Do you still believe that old proverb that one picture is worth a thousand words?
You should. It is true. There is excitement and interest in a photograph. A color news picture on the front page of your Deseret News goes far beyond just words. Photos mirror the action of the world.Photo journalism is a very important part of news gathering. It is a lot more than just snapping pictures. More than keeping up with new technology, which is a job in itself. Photo journalism is capturing a moment of time and bringing it to you in the paper. It is the emotion, action, and response of people in a changing environment. Photo journalists must have alert and creative minds and quick responses. They need to know about people and understand them.
True, electronic technology has moved photo journalism forward in new directions, and very rapidly at that. We should make a new proverb that says, "100,000 numbers is worth one picture." That is because photographs are now transformed into numbers - a specific number for every tone. By the use of a computerized scanner the photograph can be digitized, or put into number form, and then sent by satellite to a distant receiver, and a picture equal to the original quality can be reconstructed.
The stage is set, and electronic cameras are in the wings ready to get in the act. In the future, photographs will be taken electronically without the use of film, transmitted through the airwaves, and delivered to your home in the splendor of full color in just moments.
Today, news photographers do not have to make photographic prints using chemicals in a darkroom. Recently, the Associated Press introduced the AP Leafax 35, a miniature electronic darkroom, that will convert and transmit black and white or color film to prints ready for printing. Pictures of the Reagan-Gorbachev summit meeting in Moscow were transmitted quickly for use in newspapers in the United States and around the world. Oh, the machine weighs 30 pounds and fits under the seat of an airplane.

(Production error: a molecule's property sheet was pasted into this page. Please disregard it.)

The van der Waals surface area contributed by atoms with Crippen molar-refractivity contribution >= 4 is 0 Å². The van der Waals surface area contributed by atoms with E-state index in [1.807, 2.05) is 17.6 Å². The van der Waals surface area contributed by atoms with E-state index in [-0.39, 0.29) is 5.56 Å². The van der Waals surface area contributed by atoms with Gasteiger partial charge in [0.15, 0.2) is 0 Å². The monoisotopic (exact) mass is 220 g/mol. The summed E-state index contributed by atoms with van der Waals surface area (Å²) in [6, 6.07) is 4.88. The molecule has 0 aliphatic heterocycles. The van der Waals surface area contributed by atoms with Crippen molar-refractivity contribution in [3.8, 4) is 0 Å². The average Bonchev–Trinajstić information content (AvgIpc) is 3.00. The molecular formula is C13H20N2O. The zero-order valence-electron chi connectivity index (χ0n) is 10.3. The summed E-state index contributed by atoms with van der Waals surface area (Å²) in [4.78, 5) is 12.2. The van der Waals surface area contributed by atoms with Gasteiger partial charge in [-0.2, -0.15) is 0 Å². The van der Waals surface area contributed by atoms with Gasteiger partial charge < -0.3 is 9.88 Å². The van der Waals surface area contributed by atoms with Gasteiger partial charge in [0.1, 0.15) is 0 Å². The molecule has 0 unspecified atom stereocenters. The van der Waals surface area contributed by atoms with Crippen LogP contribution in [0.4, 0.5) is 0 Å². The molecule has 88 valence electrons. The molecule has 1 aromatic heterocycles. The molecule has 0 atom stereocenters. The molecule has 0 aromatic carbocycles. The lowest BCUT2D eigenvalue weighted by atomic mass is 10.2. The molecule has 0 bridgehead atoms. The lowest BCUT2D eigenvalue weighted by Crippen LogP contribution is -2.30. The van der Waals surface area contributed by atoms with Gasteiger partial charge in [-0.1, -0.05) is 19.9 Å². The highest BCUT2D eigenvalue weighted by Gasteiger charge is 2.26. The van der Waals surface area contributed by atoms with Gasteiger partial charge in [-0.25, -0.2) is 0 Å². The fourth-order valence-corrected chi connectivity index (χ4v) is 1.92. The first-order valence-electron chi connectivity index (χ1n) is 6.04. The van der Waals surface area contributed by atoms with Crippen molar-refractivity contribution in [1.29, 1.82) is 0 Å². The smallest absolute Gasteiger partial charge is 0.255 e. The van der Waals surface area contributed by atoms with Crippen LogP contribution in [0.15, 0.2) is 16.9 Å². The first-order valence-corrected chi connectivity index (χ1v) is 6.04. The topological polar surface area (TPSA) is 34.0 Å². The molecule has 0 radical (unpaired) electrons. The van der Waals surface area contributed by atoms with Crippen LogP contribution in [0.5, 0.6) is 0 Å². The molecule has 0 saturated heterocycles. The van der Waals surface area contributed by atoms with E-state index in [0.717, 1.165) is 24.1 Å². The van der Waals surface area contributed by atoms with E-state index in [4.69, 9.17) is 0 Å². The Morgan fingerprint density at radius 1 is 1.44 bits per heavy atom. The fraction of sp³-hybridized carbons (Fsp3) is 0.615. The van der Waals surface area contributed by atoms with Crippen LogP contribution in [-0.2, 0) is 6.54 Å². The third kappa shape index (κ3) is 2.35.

Though the electronic camera is down the road a bit, the press cameras of today do boast such automatic features as exposure, focus, film advance, with interchangeable zoom lenses, and a built-in computer program. That is a far cry from the bulky press camera that required a box of film holders and a bag of flash bulbs to do the job. But that was 40 years ago when I first enjoyed the excitement of being a press cameraman for the Deseret News.
The strides that have been made in photo journalism are amazing, and to your benefit. You enjoy the results of talented and highly skilled photo journalists as you see the pictures that appear in the Deseret News. They are trained to gather news, to see the unusual, to catch the moment of time that is important and bring it to you.
As a photographer, I was often amused when someone at a news scene would come to me and ask, "Is that all you do - take pictures?"
"Yes," I would say, "that's all I do," and then curving my index finger in a camera snapping motion, I would smile and explain, "That's all there is to it."
That was sarcastic. I'm sorry, but there is a great deal to being a news photographer, and there never seems to be time to explain it. Perhaps I should say there aren't words to explain, so please look at the pictures.